Wednesday, October 15, 2014

"Needle-felting: An Unexpected Journey" with Aron Lowe

The Lakeshore Fiber Arts Guild presents “Needle-Felting:  An Unexpected Journey” on Wed., Nov. 5, with Aron Lowe, at the Holland Area Arts Council, 150 East 8th St., Holland, MI 49423, starting at 6:30pm.  The doors open at 6pm.  Nonmembers are asked to pay $5 toward speaker’s fees.  Please email Aron Lowe directly if you would like to reserve a $6 kit of supplies for the hands-on demonstration at  (If you have your own supplies bring: a few felting needles, piece of foam to work on, and some orange and green wool to make a pumpkin.)  Aron will have extra supplies attendees can purchase.

Aron Lowe’s presentation will include a short discussion of the history of needle-felting and how she began using this technique, as well as walking the group through an example project and finish with a hands on portion where participants can make a small pumpkin.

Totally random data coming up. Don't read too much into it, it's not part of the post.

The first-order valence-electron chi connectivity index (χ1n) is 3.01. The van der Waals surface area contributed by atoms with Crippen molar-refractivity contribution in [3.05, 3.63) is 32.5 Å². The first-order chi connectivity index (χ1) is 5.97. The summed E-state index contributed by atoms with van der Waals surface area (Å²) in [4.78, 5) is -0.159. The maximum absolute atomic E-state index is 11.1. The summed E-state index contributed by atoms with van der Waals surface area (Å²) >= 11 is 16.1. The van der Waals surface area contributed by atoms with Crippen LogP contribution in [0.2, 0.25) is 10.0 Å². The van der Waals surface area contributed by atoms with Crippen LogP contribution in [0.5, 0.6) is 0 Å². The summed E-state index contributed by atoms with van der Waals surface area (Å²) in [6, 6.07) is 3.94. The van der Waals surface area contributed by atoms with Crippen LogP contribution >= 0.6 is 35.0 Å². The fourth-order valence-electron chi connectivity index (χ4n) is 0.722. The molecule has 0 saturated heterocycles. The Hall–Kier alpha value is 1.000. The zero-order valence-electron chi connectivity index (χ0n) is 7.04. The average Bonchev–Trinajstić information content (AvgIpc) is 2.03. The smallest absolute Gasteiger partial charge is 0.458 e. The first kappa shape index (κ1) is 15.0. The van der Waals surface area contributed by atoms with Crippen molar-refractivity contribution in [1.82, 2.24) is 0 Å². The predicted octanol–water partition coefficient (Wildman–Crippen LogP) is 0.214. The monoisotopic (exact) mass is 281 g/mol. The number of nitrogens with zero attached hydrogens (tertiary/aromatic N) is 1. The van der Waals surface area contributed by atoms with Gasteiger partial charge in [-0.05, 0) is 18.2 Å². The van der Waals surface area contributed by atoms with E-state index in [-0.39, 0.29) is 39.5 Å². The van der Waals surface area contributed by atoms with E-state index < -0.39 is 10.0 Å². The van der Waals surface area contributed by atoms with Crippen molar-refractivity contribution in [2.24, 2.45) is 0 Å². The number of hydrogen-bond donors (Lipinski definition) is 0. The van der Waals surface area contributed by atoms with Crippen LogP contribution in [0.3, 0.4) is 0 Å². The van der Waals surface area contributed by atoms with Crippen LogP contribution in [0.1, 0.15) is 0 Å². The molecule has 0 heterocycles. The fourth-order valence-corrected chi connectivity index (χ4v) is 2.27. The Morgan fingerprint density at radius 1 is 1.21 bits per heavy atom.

Aron Lowe has won awards for her felted creations, been featured in magazines, and gained a large following for her felted pieces.

The kit will contain supplies to make a pumpkin!

The Lakeshore Fiber Arts Guild invites anyone interested in the textile fiber arts to their monthly program meetings held the first Wednesday of each month at the Holland Area Arts Council. For more information, contact or 616-878-1526.

Wednesday, October 8, 2014

Soy wax batik with Jennifer and Pris

Pris Lynch explaining the process of soy was batik.

Jennifer Gould holding some of her
soy wax batik samples.

Guild members and guests work on small samples of batik using melted soy wax and thinned paints. 

Jennifer Gould shows a long screen printed sample she
did at Susie Krage's "mystery workshop" in Detroit using
fugitives (watercolor pencils, pastels), paper resists,
textile paint and base extender.  
Show 'n Tell provided us with a look at members' work they'd done the previous month.

Wendy Rice's free form machine embroidered
quilt piece.
Marty Swank showed a carrying box
covered with fabric that folds flat.

Crimp Weave sample by Jennifer Gould.  Lavender fabric below shows
how the initially woven fabric has white threads that are pulled to contract
fabric.  The lavender is a thermoplastic Orlon acrylic yarn that, when
steamed,  shrinks permanently creating a crimped and elastic fabric like
green above.